( I love cooking)
     
  4. Toddy

    Toddy Mod
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    Can you find a link ? we had a thread on bog iron a while ago, and the working thereof too.

    We get bog iron too, but it makes Iron not steel..... the production is originally called 'bloomery' and we find the waste quite often on medieval sites.

    Steel making needs the iron to be smelted with carbon, and it wasn't made in any real reliable quality or strength until the Bessemer process. Basically they couldn't control the amount of carbon absorbed into the mix with iron, and if they got it wrong, well, they were better off just making really good wrought iron instead.

    Temperature is the critical thing, and you can't reach 1500+ degrees using just a tuyere and bellows. Best you can do is somewhere around 1100 to 1200 ˚C and that's double bellows, in controlled conditions.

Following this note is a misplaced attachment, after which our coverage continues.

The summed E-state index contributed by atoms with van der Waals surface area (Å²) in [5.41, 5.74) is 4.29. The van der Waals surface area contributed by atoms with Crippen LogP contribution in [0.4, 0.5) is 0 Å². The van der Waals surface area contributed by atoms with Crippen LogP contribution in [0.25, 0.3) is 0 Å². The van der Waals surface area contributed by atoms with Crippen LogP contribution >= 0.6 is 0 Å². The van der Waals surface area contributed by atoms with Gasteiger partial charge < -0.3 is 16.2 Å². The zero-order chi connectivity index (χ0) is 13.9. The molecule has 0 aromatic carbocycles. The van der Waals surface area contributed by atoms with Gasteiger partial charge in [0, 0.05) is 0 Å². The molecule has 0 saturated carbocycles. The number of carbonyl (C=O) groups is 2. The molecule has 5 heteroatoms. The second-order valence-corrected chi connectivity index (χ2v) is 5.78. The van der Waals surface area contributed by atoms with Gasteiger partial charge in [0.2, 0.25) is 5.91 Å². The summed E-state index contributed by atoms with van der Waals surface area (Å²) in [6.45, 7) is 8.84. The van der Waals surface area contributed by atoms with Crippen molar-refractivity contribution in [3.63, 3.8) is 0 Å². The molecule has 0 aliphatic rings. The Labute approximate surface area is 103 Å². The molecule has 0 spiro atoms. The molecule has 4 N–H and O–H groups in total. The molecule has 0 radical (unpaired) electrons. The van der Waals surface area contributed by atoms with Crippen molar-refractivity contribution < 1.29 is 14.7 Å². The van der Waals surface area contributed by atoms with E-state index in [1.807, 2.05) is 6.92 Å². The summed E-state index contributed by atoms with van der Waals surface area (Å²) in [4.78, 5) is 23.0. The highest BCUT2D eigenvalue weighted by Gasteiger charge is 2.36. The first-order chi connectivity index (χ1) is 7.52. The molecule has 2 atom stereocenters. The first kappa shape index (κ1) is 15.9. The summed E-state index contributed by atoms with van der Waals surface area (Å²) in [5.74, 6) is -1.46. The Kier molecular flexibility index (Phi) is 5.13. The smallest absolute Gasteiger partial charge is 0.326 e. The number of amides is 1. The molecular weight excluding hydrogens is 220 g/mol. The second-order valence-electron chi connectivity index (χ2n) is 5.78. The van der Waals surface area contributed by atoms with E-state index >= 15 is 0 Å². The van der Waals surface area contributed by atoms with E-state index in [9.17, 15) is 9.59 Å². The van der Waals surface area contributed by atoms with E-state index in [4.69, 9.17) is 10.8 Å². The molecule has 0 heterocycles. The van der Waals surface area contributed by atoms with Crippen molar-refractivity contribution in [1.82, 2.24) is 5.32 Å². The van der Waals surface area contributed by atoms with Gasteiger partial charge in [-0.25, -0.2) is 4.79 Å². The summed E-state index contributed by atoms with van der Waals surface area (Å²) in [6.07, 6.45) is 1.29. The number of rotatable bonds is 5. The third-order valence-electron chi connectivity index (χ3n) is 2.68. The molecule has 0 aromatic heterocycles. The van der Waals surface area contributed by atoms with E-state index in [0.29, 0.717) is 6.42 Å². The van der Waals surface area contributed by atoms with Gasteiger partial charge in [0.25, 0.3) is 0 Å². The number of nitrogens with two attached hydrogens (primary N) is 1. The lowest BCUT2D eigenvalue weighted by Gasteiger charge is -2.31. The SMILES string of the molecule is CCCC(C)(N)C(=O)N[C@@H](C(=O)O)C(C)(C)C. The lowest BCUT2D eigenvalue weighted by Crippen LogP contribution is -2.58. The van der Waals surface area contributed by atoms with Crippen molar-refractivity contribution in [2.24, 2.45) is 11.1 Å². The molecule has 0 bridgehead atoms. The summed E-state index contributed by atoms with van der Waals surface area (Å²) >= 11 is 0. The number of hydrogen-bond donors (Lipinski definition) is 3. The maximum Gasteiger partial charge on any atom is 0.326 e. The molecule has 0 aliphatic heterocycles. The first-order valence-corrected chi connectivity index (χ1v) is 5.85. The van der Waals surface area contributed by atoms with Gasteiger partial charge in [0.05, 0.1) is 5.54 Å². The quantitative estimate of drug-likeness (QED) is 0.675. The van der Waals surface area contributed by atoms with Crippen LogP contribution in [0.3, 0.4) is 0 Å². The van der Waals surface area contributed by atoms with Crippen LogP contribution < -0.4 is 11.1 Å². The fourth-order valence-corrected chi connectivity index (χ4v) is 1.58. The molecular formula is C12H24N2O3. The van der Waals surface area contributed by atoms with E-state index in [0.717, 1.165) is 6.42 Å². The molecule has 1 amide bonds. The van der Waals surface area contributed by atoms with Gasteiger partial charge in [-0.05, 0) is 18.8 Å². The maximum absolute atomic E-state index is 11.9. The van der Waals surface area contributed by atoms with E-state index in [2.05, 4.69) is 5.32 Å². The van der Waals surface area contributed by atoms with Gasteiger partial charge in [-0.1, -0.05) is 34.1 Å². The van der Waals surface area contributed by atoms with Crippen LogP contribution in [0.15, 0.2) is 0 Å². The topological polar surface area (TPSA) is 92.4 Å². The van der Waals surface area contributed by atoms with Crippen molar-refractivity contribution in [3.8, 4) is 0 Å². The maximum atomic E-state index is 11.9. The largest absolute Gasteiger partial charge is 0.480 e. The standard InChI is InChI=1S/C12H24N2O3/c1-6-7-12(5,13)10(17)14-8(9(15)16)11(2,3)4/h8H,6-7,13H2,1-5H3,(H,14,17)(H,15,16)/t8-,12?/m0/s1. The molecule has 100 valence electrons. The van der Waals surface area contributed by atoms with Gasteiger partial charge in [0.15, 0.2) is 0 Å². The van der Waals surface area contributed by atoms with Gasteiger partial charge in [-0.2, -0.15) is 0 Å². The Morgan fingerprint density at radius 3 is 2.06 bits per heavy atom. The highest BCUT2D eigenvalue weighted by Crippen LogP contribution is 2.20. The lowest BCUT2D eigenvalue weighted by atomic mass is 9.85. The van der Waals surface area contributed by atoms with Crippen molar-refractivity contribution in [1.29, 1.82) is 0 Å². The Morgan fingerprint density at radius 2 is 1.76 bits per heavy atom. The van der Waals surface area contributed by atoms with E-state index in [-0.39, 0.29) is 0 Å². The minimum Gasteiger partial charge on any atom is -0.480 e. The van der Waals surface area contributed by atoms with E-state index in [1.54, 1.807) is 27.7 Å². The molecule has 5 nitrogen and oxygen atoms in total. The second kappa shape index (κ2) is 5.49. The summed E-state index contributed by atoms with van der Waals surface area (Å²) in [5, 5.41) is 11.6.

Loads of links on it if folks are interested :)
    http://www.wealdeniron.org.uk/Expt/furn.htm

    https://the-orb.arlima.net/encyclop/culture/scitech/iron_steel.html
     
  5. TLM

    TLM Nomad

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    Well, the Swedes have surströmming. Some call it preserved fish, others biological weapon ...
     
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  6. Toddy

    Toddy Mod
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    @Janne
    I am allergic to fish. It makes me throw up and break out in hives. Most unpleasant. At best I end up with hayfever symptoms. So, no, I won't be becoming a Pescatarian. Personally I have no idea how anyone ever looked at that cold scaly eyebally thing and thought it might taste good !

    Otherwise, I agree about the food buying habits :) and we have loads of Scottish (and British) recipes for fishhead soups and stews. Lot of meat in a fish head, especially salmon and the like.
    M
     
  7. TLM